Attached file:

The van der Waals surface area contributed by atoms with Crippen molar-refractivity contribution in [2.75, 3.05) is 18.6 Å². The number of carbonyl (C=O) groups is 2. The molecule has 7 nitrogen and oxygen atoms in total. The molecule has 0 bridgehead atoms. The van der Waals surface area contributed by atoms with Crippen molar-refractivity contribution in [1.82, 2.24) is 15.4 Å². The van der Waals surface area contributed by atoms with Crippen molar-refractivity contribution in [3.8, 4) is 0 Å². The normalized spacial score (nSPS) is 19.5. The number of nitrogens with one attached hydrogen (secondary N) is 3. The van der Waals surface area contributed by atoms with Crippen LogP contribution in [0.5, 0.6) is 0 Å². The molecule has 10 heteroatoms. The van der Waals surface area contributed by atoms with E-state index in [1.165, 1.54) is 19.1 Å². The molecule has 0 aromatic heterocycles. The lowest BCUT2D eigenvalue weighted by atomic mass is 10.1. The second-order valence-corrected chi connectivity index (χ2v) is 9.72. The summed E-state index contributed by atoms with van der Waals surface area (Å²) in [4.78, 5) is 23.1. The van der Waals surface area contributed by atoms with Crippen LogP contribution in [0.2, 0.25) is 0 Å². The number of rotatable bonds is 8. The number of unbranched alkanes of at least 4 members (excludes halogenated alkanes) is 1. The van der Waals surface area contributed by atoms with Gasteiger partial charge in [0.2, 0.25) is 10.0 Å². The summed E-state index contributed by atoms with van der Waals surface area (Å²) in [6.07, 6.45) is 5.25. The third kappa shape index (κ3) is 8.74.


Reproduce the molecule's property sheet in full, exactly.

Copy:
The van der Waals surface area contributed by atoms with Crippen molar-refractivity contribution in [2.75, 3.05) is 18.6 Å². The number of carbonyl (C=O) groups is 2. The molecule has 7 nitrogen and oxygen atoms in total. The molecule has 0 bridgehead atoms. The van der Waals surface area contributed by atoms with Crippen molar-refractivity contribution in [1.82, 2.24) is 15.4 Å². The van der Waals surface area contributed by atoms with Crippen molar-refractivity contribution in [3.8, 4) is 0 Å². The normalized spacial score (nSPS) is 19.5. The number of nitrogens with one attached hydrogen (secondary N) is 3. The van der Waals surface area contributed by atoms with Crippen LogP contribution in [0.5, 0.6) is 0 Å². The molecule has 10 heteroatoms. The van der Waals surface area contributed by atoms with E-state index in [1.165, 1.54) is 19.1 Å². The molecule has 0 aromatic heterocycles. The lowest BCUT2D eigenvalue weighted by atomic mass is 10.1. The second-order valence-corrected chi connectivity index (χ2v) is 9.72. The summed E-state index contributed by atoms with van der Waals surface area (Å²) in [4.78, 5) is 23.1. The van der Waals surface area contributed by atoms with Crippen LogP contribution in [0.2, 0.25) is 0 Å². The number of rotatable bonds is 8. The number of unbranched alkanes of at least 4 members (excludes halogenated alkanes) is 1. The van der Waals surface area contributed by atoms with Gasteiger partial charge in [0.2, 0.25) is 10.0 Å². The summed E-state index contributed by atoms with van der Waals surface area (Å²) in [6.07, 6.45) is 5.25. The third kappa shape index (κ3) is 8.74.